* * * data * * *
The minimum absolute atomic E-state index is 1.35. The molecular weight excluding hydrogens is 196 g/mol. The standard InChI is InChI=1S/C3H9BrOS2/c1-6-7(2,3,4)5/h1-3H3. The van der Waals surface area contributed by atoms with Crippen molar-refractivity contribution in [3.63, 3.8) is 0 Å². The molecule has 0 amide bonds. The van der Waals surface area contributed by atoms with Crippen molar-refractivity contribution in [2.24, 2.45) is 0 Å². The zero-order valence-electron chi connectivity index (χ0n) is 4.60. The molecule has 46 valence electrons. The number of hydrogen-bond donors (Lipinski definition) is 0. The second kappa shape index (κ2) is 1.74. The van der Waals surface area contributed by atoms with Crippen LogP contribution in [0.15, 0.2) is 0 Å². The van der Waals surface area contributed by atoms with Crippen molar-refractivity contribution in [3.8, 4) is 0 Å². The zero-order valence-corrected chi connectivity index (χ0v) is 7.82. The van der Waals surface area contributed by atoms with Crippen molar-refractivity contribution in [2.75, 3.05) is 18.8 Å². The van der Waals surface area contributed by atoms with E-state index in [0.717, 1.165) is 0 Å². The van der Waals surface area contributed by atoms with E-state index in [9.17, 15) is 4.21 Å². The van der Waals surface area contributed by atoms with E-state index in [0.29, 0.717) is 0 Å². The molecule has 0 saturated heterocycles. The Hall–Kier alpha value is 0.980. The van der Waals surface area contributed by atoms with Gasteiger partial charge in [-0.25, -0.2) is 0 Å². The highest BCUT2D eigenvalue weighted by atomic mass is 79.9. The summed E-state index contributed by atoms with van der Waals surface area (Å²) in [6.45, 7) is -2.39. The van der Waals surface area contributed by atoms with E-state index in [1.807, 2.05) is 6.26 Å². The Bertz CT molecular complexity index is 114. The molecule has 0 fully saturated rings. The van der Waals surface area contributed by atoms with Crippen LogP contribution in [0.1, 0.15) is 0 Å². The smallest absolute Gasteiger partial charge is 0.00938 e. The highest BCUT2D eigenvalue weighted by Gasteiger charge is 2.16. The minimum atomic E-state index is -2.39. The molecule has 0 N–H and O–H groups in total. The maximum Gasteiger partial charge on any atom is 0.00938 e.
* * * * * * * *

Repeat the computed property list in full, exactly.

The minimum absolute atomic E-state index is 1.35. The molecular weight excluding hydrogens is 196 g/mol. The standard InChI is InChI=1S/C3H9BrOS2/c1-6-7(2,3,4)5/h1-3H3. The van der Waals surface area contributed by atoms with Crippen molar-refractivity contribution in [3.63, 3.8) is 0 Å². The molecule has 0 amide bonds. The van der Waals surface area contributed by atoms with Crippen molar-refractivity contribution in [2.24, 2.45) is 0 Å². The zero-order valence-electron chi connectivity index (χ0n) is 4.60. The molecule has 46 valence electrons. The number of hydrogen-bond donors (Lipinski definition) is 0. The second kappa shape index (κ2) is 1.74. The van der Waals surface area contributed by atoms with Crippen LogP contribution in [0.15, 0.2) is 0 Å². The van der Waals surface area contributed by atoms with Crippen molar-refractivity contribution in [3.8, 4) is 0 Å². The zero-order valence-corrected chi connectivity index (χ0v) is 7.82. The van der Waals surface area contributed by atoms with Crippen molar-refractivity contribution in [2.75, 3.05) is 18.8 Å². The van der Waals surface area contributed by atoms with E-state index in [0.717, 1.165) is 0 Å². The van der Waals surface area contributed by atoms with E-state index in [9.17, 15) is 4.21 Å². The van der Waals surface area contributed by atoms with E-state index in [0.29, 0.717) is 0 Å². The molecule has 0 saturated heterocycles. The Hall–Kier alpha value is 0.980. The van der Waals surface area contributed by atoms with Gasteiger partial charge in [-0.25, -0.2) is 0 Å². The highest BCUT2D eigenvalue weighted by atomic mass is 79.9. The summed E-state index contributed by atoms with van der Waals surface area (Å²) in [6.45, 7) is -2.39. The van der Waals surface area contributed by atoms with E-state index in [1.807, 2.05) is 6.26 Å². The Bertz CT molecular complexity index is 114. The molecule has 0 fully saturated rings. The van der Waals surface area contributed by atoms with Crippen LogP contribution in [0.1, 0.15) is 0 Å². The smallest absolute Gasteiger partial charge is 0.00938 e. The highest BCUT2D eigenvalue weighted by Gasteiger charge is 2.16. The minimum atomic E-state index is -2.39. The molecule has 0 N–H and O–H groups in total. The maximum Gasteiger partial charge on any atom is 0.00938 e.